As the full horror of the gathering energy crisis takes shape and the party of austerity prepares to borrow £150bn just to pay the bills, government ministers are desperate for you to remember one thing: it is all Vladimir Putin’s fault. Although the terrifying spike in gas prices is driven by the economic war Putin is waging on Europe, the emergency we face this winter is not simply a product of those high prices. It’s also a product of successive Conservative governments wilfully dismissing policies that would have reduced our reliance on gas in the first place.
Take insulating homes and buildings. The past decade has been a period of dismal neglect for one of the most economically obvious policies. Report after report, campaign after campaign, year after year, governments have been reminded of the prudence of investing to make our buildings cheaper and cleaner to heat. Direct grants for those on low incomes, financial support for households and private firms, and properly funded schemes for the public sector could have ended the UK’s reign as the least insulated country in western Europe. Adopting these policies would have cost less than £5bn, and returned money to the Treasury over time through myriad economic benefits, even before gas prices skyrocketed.
Yet it seemed there was no one ministers would listen to. They ignored recommendations from the Committee on Climate Change (the government’s official advisers), NGOs, the National Infrastructure Commission and the opposition. The result has been a staggering 85% decline in home insulation installations between 2012 and 2019. Under current plans, it will take 700 years to upgrade Britain’s homes for low-carbon heating. After a decade of inaction, we are now paying the price of remaining so dependent on gas.
Successive governments have also ignored the benefits of cheap renewable energy. It is not news that wind and solar power are cheap. This was already the case in 2015, when David Cameron’s government banned new onshore wind farms and pulled the rug from underneath the solar industry. In absolute terms, the cost of solar has fallen by 88% since 2010 and onshore wind has fallen 57%, despite both being intentionally frozen out of new deployment. In relative terms, the numbers are now staggering: building a new solar or windfarm is now nine times cheaper than just running an existing gas power station.
The government should be given credit for supporting the extraordinary success of offshore wind in recent years. But there was nothing to stop the rapid rollout of onshore wind and solar at the same time. Had this happened, we would have much more cheap, homegrown and clean energy available right now to ride out this storm. Had the Conservatives not “cut the green crap” over the past decade, households would now be saving an average £220 on their annual energy bills. This figure will probably rise further as gas prices do the same. Imagine what a genuine commitment to energy transition could have achieved.
Instead, false solutions won the day. Chief among these was fracking. Despite plummeting levels of public support and repeated warnings from experts that a UK fracking industry would do nothing to lower bills, fracking retained mythical status among Conservative administrations. The dogged pursuit of an industry that went nowhere has wasted precious time and obscured the real solutions at hand.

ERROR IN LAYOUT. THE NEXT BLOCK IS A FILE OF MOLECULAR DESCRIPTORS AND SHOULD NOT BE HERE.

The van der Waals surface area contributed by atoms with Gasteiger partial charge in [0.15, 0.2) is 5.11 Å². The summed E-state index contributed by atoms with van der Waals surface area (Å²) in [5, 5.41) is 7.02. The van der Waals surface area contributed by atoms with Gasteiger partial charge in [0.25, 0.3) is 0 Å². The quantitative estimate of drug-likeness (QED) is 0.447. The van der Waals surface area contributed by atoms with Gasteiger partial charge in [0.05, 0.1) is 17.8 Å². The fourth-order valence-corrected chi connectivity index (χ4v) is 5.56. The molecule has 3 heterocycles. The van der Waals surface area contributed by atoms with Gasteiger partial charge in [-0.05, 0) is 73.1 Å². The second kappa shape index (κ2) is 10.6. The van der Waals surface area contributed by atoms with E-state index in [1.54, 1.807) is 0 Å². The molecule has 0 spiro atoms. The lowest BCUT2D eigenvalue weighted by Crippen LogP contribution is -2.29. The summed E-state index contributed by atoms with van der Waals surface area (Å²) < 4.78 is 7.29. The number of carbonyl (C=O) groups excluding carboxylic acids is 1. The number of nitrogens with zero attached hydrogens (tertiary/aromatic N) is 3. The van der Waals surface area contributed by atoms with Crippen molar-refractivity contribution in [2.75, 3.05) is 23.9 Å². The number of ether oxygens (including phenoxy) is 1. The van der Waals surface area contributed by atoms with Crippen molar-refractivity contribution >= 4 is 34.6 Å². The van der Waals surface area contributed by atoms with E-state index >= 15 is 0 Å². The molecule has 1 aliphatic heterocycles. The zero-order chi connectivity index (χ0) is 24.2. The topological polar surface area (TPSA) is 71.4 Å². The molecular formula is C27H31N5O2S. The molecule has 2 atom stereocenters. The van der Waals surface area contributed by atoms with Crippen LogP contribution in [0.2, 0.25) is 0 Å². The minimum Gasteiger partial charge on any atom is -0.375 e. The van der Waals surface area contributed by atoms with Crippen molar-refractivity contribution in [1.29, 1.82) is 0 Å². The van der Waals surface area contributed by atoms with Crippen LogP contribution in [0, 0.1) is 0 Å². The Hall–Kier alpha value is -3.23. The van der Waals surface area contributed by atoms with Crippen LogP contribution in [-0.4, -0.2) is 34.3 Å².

The obsession with getting every last drop out of the North Sea oil and gas industry has replicated a disastrous logic among Conservative ministers. The North Sea fields are in decline for a very simple reason – we’ve extracted, sold and burned most of what was there. Going after what is left will do nothing to lower gas bills because our reserves are a drop in the ocean of global gas prices. Carrying on with fracking regardless, as Liz Truss intends to do, will not lower energy bills – it will merely undermine the UK’s ability to lead on climate action.
And then there is nuclear power. Nuclear power produces carbon-free electricity, but it is very slow and relatively expensive to deliver. Hinkley Point C, the first in a supposed new generation of UK nuclear power stations, won’t open for (at best) another four years. It will be a minimum of £5bn over budget. If gas prices never return to pre-2021 levels, Hinkley won’t look like a terrible deal for consumers. But we still have the present situation to deal with. If the political enthusiasm for Hinkley had instead been directed at cheap renewables and insulation, we would be feeling the benefits already.
There is a depressingly tired story behind these failures: the power of vested interests. The access of frackers and drillers to the highest levels of the Conservative party since 2010 has left us with an irrational energy policy. Instead of reducing our energy consumption through insulation, and servicing our needs with cheap, domestic renewables running on the sun and the wind, British energy policies have sought to secure the profits of companies. These energy companies have no interest in realising a truly modern, clean and reliable energy system we could all depend on.
Borrowing £150bn just to cap energy bills at already historic levels – with most of it going to oil and gas producers – is just the start of the pain. We are ruled by a party that thinks the answer to a fossil-fuelled crisis is more fossil fuels. It is incapable of governing the basis of any economy – the energy system.
Max Wakefield is director of campaigns for the climate action group Possible